Child of the Cosmos

Have you ever looked at people
and told yourself that
one day you are going to
write about them?
about how her lips pursed as she
uttered every syllable like a
prayer before a God
that is not there;
about how the sound of her strange
pronunciation floated like mist
over the fading of consciousness;
about the silver tongue you wish
you could erase
if only to break the barrier
that is language.

Have you ever been to some place
and felt all the adjectives
retreat, run back home
until there are no more
words to describe the blinding
glare of flourescence, the secrets
of these white-washed walls, the silence
that is deafening.
And behind you is a window to a spectacle:
men in suits—an elevator going up and down
like the steady motions of a sentient machine
a ticking wrist watch, the weight of
hurried time; cars lined up in parking lots,
feet lined up in banks, offices,
taxi bays like souls awaiting
the Great Judgment.

Have you ever felt something
and knew right then and there that
you have felt it before?
Like Déjà vu—but for the heart
a strange familiar feeling of
both comfort and loss, as when
you look up to the skies and see
the sunlight peeking through
the leaves of trees, and wonder
what kind of providence it must be to
find yourself breathing in the present,
what kind of a mistake it was to leave
yourself in the past.
And imagine if all these people are throbbing
after the same lost thing, these people
whose souls are slammed by the same
disorientation from the world of humans.

How do normal people carry on
in life with smiles plastered
on their faces, and how do they
glide through the mechanical
rhythm of the everyday like the proverbial
cogs of the machine that
they are?

She said, “Tell me about yourself.”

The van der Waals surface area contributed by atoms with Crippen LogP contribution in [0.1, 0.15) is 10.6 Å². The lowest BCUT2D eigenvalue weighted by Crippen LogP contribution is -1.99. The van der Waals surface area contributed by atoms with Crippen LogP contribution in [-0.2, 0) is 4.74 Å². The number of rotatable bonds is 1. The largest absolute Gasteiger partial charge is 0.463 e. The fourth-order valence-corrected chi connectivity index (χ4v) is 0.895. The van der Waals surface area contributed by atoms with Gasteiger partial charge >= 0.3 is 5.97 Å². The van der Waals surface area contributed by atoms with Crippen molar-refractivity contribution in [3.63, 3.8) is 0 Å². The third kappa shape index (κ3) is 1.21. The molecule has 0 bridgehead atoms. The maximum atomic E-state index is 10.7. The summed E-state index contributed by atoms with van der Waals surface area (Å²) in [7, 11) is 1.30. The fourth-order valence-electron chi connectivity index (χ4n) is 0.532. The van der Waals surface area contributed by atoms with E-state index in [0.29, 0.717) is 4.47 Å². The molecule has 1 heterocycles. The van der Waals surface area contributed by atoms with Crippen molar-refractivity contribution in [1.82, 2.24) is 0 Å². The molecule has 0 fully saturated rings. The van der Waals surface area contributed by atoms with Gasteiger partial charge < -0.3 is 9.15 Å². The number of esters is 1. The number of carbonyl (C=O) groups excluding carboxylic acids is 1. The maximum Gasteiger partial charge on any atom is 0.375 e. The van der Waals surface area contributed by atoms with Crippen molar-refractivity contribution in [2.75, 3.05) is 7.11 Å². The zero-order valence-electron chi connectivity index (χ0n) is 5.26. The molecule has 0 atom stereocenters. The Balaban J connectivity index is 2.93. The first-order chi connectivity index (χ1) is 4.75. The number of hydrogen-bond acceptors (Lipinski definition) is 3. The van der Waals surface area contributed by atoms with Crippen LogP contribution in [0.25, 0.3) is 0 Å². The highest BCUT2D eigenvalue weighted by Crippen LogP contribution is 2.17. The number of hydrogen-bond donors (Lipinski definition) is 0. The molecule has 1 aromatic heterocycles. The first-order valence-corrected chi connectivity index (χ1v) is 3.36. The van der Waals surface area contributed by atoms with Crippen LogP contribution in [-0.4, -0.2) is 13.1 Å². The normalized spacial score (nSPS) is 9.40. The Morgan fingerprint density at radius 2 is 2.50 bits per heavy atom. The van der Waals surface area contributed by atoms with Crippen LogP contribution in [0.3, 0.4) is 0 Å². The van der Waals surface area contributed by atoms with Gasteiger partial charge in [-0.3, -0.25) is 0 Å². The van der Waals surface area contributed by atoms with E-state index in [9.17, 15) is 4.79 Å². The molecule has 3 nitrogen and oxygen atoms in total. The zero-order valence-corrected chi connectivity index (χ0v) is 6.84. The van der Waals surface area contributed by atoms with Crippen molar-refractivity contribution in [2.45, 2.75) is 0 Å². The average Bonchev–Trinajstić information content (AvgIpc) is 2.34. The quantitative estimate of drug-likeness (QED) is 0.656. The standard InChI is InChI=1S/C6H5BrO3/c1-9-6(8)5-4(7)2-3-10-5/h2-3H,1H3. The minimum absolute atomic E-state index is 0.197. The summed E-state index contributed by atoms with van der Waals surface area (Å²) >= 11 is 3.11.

I imagined the particles in space
ever since the beginning of the Big Bang
and I remembered how
every inch of us is
stardust.

Have you ever been asked by somebody
and found no real answer but space?

All that I ever am
is a cosmic mess of bones
and skins and memories.

“Sometimes I feel so—I don’t know—lonely. The kind of helpless feeling when everything you’re used to has been ripped away. Like there’s no more gravity, and I’m left to drift in outer space with no idea where I’m headed.”

“Like a lost Sputnik?”
“I guess so.”

I turned faceup on the slab of stone, gazed at the sky, and thought about all the man-made satellites spinning around the earth. The horizon was still etched in a faint glow, and stars began to blink on in the deep, wine-colored sky. I gazed among them for the light of a satellite, but it was still too bright out to spot one with the naked eye. The sprinkling of stars looked nailed to the spot, unmoving. I closed by eyes and listened carefully for the descendants of Sputnik, even now circling the earth, gravity their only tie to the planet. Lonely metal souls in the unimpeded darkness of space, they meet, pass each other and part, never to meet again. No words passing between them. No promises to keep.

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